The art of tattooing has changed dramatically in Western culture over the course of the last century. Once seen as a mark of rugged rebellion, the tattoo has evolved in the mind of our culture from a discomforting sign of corruption into a sought-after artistic work of self expression and individualism. With the television shows like “LA Ink” and various other documentaries and reality TV shows about the art of tattoo, the tattoo parlour whose specialty was producing tattoos from pages of pick-and-ink designs is quickly becoming a thing of the past. Emerging now is the demand for tattoo art studios where customers can work with tattoo artists to get perfected, custom pieces. This made-to-order approach requires a higher quality of professionalism and a hint of artistic genius.
Getting paid to prick: become a tattoo artist
With the quickly-changing social status and ever-increasing artistic elegance of the tattoo, there’s never been a better time to learn how to become a tattoo artist. Another factor that makes becoming a tattooist a desirable and potentially-lucrative occupation for a creative individual is the fact that the poor economy has caused other creative positions to diminish and pay less than they once did. On the other hand, a typical hourly rate for a tattooist can start at around $50 for a pre-designed piece and go up to $400 an hour depending on your artistic skill and ability to fill custom orders. The larger or more detailed the tattoo, the more likely you are to become a successful tattoo artist.
Making it big
You don’t just start out earning hundreds for an hour for your work. To earn the big jobs you must be able to instill trust in each of your clients by always performing at your peak. Before learning how to become a tattoo artist, before even being considered for an apprenticeship with a studio, and especially if you want to get in with an amazing tattoo artist, you’re going to have to prove that you, too, are an amazing artist.
Before you think of inking
Once you know where you want to work, and you know the skill level of the professionals there, you will need to match the skills seen in their work by producing a portfolio of great drawings. Your portfolio should have a minimum of 50 and up to 200 great drawings that show your versatility and style at its best. They should be complete drawings, colored in and presentation-ready. Such a portfolio might seem daunting if you currently only have a sketchbook of half-baked ideas.
You might seriously consider attending school and majoring in some form of two-dimensional art as a resource for focusing on and developing your skills as an artist. Schooling also offers the opportunity to produce work you would not have produced on your own. Challenges can be assignments from teachers that make you think outside the box. Requirements to produce artwork in different themes or styles than you are used to can lead to the creation of a more diverse portfolio. These opportunities can also give you a hint at the type of challenges you might encounter while working with a client on a personalized tattoo. Broadening your creative horizons and capabilities is never a disadvantage for someone considering becoming any kind of professional artist.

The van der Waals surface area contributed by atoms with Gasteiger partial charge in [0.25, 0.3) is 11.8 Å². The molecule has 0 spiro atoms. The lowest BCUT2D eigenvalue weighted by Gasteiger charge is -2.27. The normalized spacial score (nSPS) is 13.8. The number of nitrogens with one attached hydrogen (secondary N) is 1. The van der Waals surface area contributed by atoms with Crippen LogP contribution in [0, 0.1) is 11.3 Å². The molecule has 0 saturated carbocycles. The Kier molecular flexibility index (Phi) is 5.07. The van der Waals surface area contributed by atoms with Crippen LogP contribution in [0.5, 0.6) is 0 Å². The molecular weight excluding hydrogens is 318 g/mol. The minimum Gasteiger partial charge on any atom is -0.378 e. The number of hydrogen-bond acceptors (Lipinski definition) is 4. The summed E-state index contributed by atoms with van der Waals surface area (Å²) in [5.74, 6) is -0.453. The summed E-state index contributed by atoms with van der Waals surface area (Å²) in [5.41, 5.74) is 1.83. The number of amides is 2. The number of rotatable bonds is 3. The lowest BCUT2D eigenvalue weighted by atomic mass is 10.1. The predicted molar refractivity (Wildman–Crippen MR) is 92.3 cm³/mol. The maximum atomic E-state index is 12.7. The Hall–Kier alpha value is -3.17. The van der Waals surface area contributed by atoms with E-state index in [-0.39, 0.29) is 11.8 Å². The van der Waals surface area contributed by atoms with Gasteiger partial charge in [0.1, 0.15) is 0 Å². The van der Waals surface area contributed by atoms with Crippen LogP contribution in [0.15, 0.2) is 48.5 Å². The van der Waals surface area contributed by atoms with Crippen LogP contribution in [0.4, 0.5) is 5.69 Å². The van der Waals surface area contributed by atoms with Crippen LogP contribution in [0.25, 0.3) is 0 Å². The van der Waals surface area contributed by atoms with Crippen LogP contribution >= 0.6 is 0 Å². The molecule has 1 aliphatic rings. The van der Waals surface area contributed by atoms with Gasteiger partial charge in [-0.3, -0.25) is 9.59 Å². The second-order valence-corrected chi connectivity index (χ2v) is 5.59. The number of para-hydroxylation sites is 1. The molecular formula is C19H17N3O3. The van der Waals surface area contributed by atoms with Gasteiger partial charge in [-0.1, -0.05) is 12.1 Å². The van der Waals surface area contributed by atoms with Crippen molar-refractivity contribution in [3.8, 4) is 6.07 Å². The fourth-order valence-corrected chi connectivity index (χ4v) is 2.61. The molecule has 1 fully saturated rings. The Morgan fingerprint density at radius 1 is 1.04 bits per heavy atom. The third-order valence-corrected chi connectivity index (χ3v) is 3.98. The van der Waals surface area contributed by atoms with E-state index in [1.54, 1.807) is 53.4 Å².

While developing your portfolio, you should be researching and making nice with the people you’re considering getting an apprenticeship with. Don’t expect this process to be a cakewalk and don’t expect it to pay. You will find it to your best advantage to work for a shop with a good-to-great reputation and where the artists who work there will want to teach you. You may even have to invest up to several thousand dollars if you want to apprentice in a shop where you can receive excellent training. Despite the cost, the benefits of doing more than is asked of you and working hard will pay off. Your reputation in this business is what you want to spread, but you want it to be a great one.
Pins and needles
Once you’re in an apprenticeship, you will need to watch and learn how to become a tattoo artist. This transformation from artist into tattoo artist will be gradual. You’ll do the dirty work and slowly take on more important tasks such as needle making, sterilization using the autoclave, and earning your blood borne pathogen certification. Only after these steps can you start using the tattoo machine. At first, you will tattoo on fake skin and fruit. Your apprenticeship can last from 6 months to 2 years and you’ll need to do about 100 free tattoos during this time, meaning you will pay for supplies.
When you’re ready, you can take the test to become a certified tattooist. Only after you’ve passed your test can you start charging for your work. You should take pictures of every tattoo you do for your portfolio. This offers potential clients a way to see your artistic ability and tattooing skills. Networking continually will be how you keep a steady flow of work coming your way. Continually growing your skills and popularity, you’ll be well on your way to a successful career as a tattoo artist.